State regulators recommend partnership to control Palms hotel-casino

George Maloof would continue to manage the property

The Palms Casino Resort and Palms Place.

Click to enlarge photo

George Maloof

VegasInc Coverage

The state Gaming Control Board today recommended the licensing of a private equity partnership as the controlling interest of the Palms hotel-casino.

Representatives of FP Holdings LP, a partnership between TPG Capital, formerly known as Texas Pacific Group, and Los Angeles-based Leonard Green & Partners LP, said the face of the property, George Maloof, would continue to manage the 10-year-old property and the adjacent Palms Place condominium development

The new owners will continue to staff the property with existing employees and is investing $30 million for various improvements.

The licensing recommendation, unanimously approved by the three-member board, will be considered Nov. 17 by the Nevada Gaming Commission.

Fort Worth, Texas-based TPG is familiar to gaming regulators as one of the partners that in 2007 acquired Harrah’s Entertainment, now Caesars Entertainment, and is invested in Station Casino’s Aliante property.

Leonard Green, which manages $9 billion in equity capital mostly in public pension funds, also sailed through the board’s licensing process with a clean record.

Mike Connelly, a Leonard Green partner, told the board the company has acquired $60 million in new financing from Wells Fargo Bank to retire debt on Palms Place, which opened just after the recession took hold in 2008, and to refurbish rooms, restaurants and the casino.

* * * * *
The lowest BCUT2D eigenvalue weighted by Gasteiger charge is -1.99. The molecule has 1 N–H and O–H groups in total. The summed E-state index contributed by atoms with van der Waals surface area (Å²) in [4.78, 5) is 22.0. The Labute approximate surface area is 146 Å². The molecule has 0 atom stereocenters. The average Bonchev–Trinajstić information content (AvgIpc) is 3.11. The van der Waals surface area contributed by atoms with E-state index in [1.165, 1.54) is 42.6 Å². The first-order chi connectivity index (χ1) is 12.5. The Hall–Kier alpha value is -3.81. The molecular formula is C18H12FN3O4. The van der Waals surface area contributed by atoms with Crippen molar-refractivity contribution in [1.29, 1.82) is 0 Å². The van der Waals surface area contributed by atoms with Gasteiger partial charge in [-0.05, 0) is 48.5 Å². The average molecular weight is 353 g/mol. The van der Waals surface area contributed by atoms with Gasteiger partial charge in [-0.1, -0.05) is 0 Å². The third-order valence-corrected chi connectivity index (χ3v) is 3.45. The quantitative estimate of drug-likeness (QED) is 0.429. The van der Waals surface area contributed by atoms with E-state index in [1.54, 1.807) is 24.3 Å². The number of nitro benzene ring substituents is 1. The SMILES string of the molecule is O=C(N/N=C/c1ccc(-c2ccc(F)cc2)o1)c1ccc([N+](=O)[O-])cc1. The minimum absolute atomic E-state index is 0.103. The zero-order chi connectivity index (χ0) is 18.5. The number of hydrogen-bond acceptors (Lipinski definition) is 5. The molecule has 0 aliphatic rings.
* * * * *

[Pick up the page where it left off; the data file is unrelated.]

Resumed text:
Maloof, who has a 1.98 percent stake in the company and whose family collectively has 8.75 percent, spoke briefly to regulators, mostly thanking the resort’s employees, 600 of which are still with the company since the property opened Nov. 15, 2001.

The owners also hired Joseph Magliarditi, who formerly headed the rival Hard Rock Hotel, as president of the property.

“I can’t say enough about the Palms brand, particularly as a former competitor,” Magliarditi told the board. “We’re looking to reinvigorate that brand through intelligent marketing and capital investment and expanding our outreach in outside markets.”

Magliarditi said the new capital would be used to freshen the property’s nightlife offerings and upgrade more than 200 of the casino’s slot machines. He noted that the Ghostbar Day Club, which opened last month, is enjoying success in its bid to bring summer pool parties indoors.

In other business, the board conditionally recommended allowing Ronald Johnson to operate the Las Vegas Hilton as a court-appointed receiver. A Clark County District Court judge has not issued a ruling on whether Johnson would be appointed receiver of the property, but Colony Resorts made the request in anticipation of the move.

The board also recommended licensing for three executives of Las Vegas-based Shuffle Master as officer, directors and key employees of the company. Recommended for licensing were , CEO Michael Isaacs, chief financial officer Linster Fox and chairman Garry Saunders.

The board also recommended approval of a one-day license for owners of the site that formerly housed the Castaways. Local ordinances require gaming to be conducted at least once every two years on land zoned for casinos so a small temporary casino will be operated at the Boulder Highway location on Dec. 15.